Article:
Loving your neighbor is an act of worship to God. But this is what God says about worship with your heart in the wrong place:

	“I hate, I despise your feasts,
		and I take no delight in your solemn assemblies.
	Even though you offer me your burnt offerings and grain offerings,
		I will not accept them;
	and the peace offerings of your fattened animals,
		I will not look upon them.
	Take away from me the noise of your songs;
		to the melody of your harps I will not listen.
	But let justice roll down like waters,
		and righteousness like an ever-flowing stream.

(Amos 5:21-24 ESV)

This is why we can’t have nice things, you guys.

I’d love to assume that this is a work of satire, some ridiculous sort of atheist guerrilla attack on Christianity. But the fact is, I grew up as an evangelical in the 80s, a time of slightly overboard world-rejection (Clarification: My parents went slightly overboard, but they’re very reasonable, intelligent people. I knew other, less reasonable people who went a little nutso.)  I’ve also read the ridiculous Turmoil in the Toy Box, which illustrates just how Satanic EVERYTHING that your children loved during the 80s is. (Including GI Joe, a show that taught young children that soldiers fought to protect people.)

(Okay. So, maybe the Monster can is a little crude. “MILF” isn’t a term I use on a regular basis, nor is the F-bomb; but y’know what? I know plenty of very decent people who do, and yes, they’re a little crude, but they’re not exactly the Antichrist.)

Here’s the thing. Satan and his minions are not orchestrating every aspect of the world that’s not related to a church. (Also, churches are not exempt from the influence of Satan. *gasp*) There is no clear-cut line in this world where you can say “this aspect of it is holy; this aspect of it is Satanic.”

We can look at the mountains or stars and see the work of God; there’s a holiness there. They’re also decaying. Erosion is wearing down the mountains. Stars are eating themselves alive. Everything is a little tinged with death in our world, whether we like it or not; death is an evil-thing. A Satan-thing.

“Therefore, just as sin entered the world through one man, and death through sin, and in this way death came to all people, because all sinned.” (Rom 5:12, NIV) Per the apostle Paul, death is the result of sin; in a science-y world, we know that death is a byproduct of entropy, a law of physics that influences our whole world. What this means is that sin is everywhere in our universe. It’s in you, it’s in me, it’s in the president, it’s in the Pope.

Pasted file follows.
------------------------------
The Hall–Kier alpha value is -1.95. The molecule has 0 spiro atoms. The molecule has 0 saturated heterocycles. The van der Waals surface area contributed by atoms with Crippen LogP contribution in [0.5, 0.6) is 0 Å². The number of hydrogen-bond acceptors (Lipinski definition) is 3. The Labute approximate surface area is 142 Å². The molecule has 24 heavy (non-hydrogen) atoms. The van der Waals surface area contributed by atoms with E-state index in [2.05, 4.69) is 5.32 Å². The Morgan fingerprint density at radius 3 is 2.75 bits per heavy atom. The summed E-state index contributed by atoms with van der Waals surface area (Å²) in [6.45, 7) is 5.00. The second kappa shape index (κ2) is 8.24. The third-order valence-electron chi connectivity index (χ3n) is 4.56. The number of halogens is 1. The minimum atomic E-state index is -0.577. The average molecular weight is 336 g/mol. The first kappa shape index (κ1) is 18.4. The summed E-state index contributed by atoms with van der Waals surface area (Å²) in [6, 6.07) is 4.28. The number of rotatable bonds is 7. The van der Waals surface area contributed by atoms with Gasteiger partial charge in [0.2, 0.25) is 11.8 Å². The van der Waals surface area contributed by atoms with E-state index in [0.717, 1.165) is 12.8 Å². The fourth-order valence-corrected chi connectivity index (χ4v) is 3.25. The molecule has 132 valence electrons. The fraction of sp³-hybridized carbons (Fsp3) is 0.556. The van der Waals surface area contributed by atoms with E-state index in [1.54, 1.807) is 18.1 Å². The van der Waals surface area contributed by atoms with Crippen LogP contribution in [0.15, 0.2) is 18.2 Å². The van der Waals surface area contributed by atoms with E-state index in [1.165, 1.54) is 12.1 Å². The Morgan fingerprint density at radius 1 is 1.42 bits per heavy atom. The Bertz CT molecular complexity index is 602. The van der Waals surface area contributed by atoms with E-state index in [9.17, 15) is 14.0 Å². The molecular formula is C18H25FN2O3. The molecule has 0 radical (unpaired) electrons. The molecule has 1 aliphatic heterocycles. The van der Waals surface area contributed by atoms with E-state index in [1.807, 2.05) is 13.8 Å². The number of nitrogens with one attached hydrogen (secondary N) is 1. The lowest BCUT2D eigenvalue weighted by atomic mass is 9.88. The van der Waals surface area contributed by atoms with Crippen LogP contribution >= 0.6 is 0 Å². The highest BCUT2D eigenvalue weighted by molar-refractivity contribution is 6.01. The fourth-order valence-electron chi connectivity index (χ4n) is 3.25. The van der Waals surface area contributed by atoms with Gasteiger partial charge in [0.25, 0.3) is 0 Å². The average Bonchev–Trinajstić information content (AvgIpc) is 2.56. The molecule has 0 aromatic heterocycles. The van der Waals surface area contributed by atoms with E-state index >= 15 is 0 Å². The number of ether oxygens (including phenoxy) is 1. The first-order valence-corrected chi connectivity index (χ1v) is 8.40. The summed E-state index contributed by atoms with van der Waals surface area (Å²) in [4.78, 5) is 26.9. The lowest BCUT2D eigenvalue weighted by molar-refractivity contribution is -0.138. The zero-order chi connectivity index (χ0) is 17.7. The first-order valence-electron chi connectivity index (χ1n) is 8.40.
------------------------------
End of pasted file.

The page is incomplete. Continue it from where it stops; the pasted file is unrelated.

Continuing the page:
To be sure death is felt in different ways across in the universe. Human beings don’t erode; mountains don’t sin. It’s felt in different intensities. I’d imagine that Pope Francis and Billy Graham are probably a little less likely to drop an F-Bomb (Or the linguistically appropriate equivalent) when they stub their toe in the middle of the night than I am. It manifests itself differently from person to person. I’m not inclined to theft, violence, or blasphemy; I am inclined to pride, sloth, and melancholy.

What does this have to do with Monster energy drinks?

Monster, for good and for bad, is a company living in a world that is thoroughly tainted by sin, death, and entropy.

Being crude doesn’t make you the devil. It just means that whoever it is responsible for it is human, just like you. Being angry doesn’t make you the devil; it just makes you another sinner, like everyone else in the world. Being tangled up in something messy or questionable doesn’t make you the devil, or even a devil worshiper, it proves that you exist in the same, fallen state as everything else in the universe.

Having a giant M slash logo-that-looks-like-a-monster-clawed-it that happens to bare a resemblance to the Hebrew letter vav, valued at six in the borderline bunk that is gematria, doesn’t make you the devil. Intentionally drawing comparisons to a monster doesn’t make you The Beast of Revelation. Having an O with a slash through it– intended to represent another Monster claw, I’m sure– that looks sort of like a cross, and sort of like an upside down cross when you turn it upside down, doesn’t make you the devil. If it does, it’s only in the town of South Park, Colorado.

Oh, and lest we forget, the upside down cross is Peter’s cross. You know, the one that Christ chose to found his church. The one who, according to tradition, wanted to be crucified upside down, because he wasn’t good enough to die the same way Jesus did.

so-you-like-upside-down-crosses-tell-me-more-about-how-youve-always-been-anti-religious

Oh, and, lest we forget, if you turn that big frigging can upside down to drink, you better be a professional level chugger. That’s a lot of fluid that’s gonna be in your face shortly.

If Satan’s behind this, it’s an attempt to use it as a distraction. Get someone fired up against Monster, against trick or treating, against space exploration (I’m looking at you, Ken Ham), and that’s one less person to chase after something that matters. You want to really frustrate Satan? Go after injustice, a form of sin-slash-cultural entropy. Fight for the personhood of the unborn. Fight to help the needy, the hungry, the cold, the oppressed.

Scientific American wonders if Jesus died for Klingons.

(The article is here.)

Before we begin, caveat emptor: Seminarian or not, theologian or not, this is all my own feelings. None of this is gospel, and a lot of it is me throwing stuff at the wall and wondering what will ultimately stick.

Well, I guess, there are a couple possible scenarios. Read the rest of this entry